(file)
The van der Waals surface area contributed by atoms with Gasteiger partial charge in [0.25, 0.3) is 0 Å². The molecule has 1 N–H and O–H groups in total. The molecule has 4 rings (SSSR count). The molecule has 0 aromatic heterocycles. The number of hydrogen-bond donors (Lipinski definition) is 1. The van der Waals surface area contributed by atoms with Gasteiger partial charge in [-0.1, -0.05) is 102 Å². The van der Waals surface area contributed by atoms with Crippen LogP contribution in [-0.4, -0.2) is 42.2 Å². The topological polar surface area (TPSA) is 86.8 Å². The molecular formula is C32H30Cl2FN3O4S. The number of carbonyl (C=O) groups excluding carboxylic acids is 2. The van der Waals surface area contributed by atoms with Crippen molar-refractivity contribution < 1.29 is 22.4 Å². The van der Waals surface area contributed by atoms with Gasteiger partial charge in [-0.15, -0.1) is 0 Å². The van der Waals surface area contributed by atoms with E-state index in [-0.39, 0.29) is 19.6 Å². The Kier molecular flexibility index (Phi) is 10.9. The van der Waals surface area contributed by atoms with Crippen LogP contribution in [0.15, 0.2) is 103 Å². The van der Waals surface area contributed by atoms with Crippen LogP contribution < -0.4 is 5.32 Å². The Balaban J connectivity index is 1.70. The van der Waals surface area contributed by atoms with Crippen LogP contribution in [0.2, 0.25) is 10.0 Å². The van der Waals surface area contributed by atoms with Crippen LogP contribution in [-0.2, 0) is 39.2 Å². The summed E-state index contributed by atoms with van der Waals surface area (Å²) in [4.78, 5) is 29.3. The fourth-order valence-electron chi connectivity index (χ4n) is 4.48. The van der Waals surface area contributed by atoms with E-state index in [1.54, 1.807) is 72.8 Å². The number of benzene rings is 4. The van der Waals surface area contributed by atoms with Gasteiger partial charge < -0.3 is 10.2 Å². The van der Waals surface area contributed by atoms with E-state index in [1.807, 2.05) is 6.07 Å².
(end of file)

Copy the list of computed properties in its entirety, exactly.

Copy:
The van der Waals surface area contributed by atoms with Gasteiger partial charge in [0.25, 0.3) is 0 Å². The molecule has 1 N–H and O–H groups in total. The molecule has 4 rings (SSSR count). The molecule has 0 aromatic heterocycles. The number of hydrogen-bond donors (Lipinski definition) is 1. The van der Waals surface area contributed by atoms with Gasteiger partial charge in [-0.1, -0.05) is 102 Å². The van der Waals surface area contributed by atoms with Crippen LogP contribution in [-0.4, -0.2) is 42.2 Å². The topological polar surface area (TPSA) is 86.8 Å². The molecular formula is C32H30Cl2FN3O4S. The number of carbonyl (C=O) groups excluding carboxylic acids is 2. The van der Waals surface area contributed by atoms with Crippen molar-refractivity contribution < 1.29 is 22.4 Å². The van der Waals surface area contributed by atoms with Gasteiger partial charge in [-0.15, -0.1) is 0 Å². The van der Waals surface area contributed by atoms with E-state index in [-0.39, 0.29) is 19.6 Å². The Kier molecular flexibility index (Phi) is 10.9. The van der Waals surface area contributed by atoms with Crippen LogP contribution in [0.15, 0.2) is 103 Å². The van der Waals surface area contributed by atoms with Crippen LogP contribution < -0.4 is 5.32 Å². The Balaban J connectivity index is 1.70. The van der Waals surface area contributed by atoms with Crippen LogP contribution in [0.2, 0.25) is 10.0 Å². The van der Waals surface area contributed by atoms with Crippen LogP contribution in [-0.2, 0) is 39.2 Å². The summed E-state index contributed by atoms with van der Waals surface area (Å²) in [4.78, 5) is 29.3. The fourth-order valence-electron chi connectivity index (χ4n) is 4.48. The van der Waals surface area contributed by atoms with E-state index in [1.54, 1.807) is 72.8 Å². The number of benzene rings is 4. The van der Waals surface area contributed by atoms with Gasteiger partial charge < -0.3 is 10.2 Å². The van der Waals surface area contributed by atoms with E-state index in [1.807, 2.05) is 6.07 Å².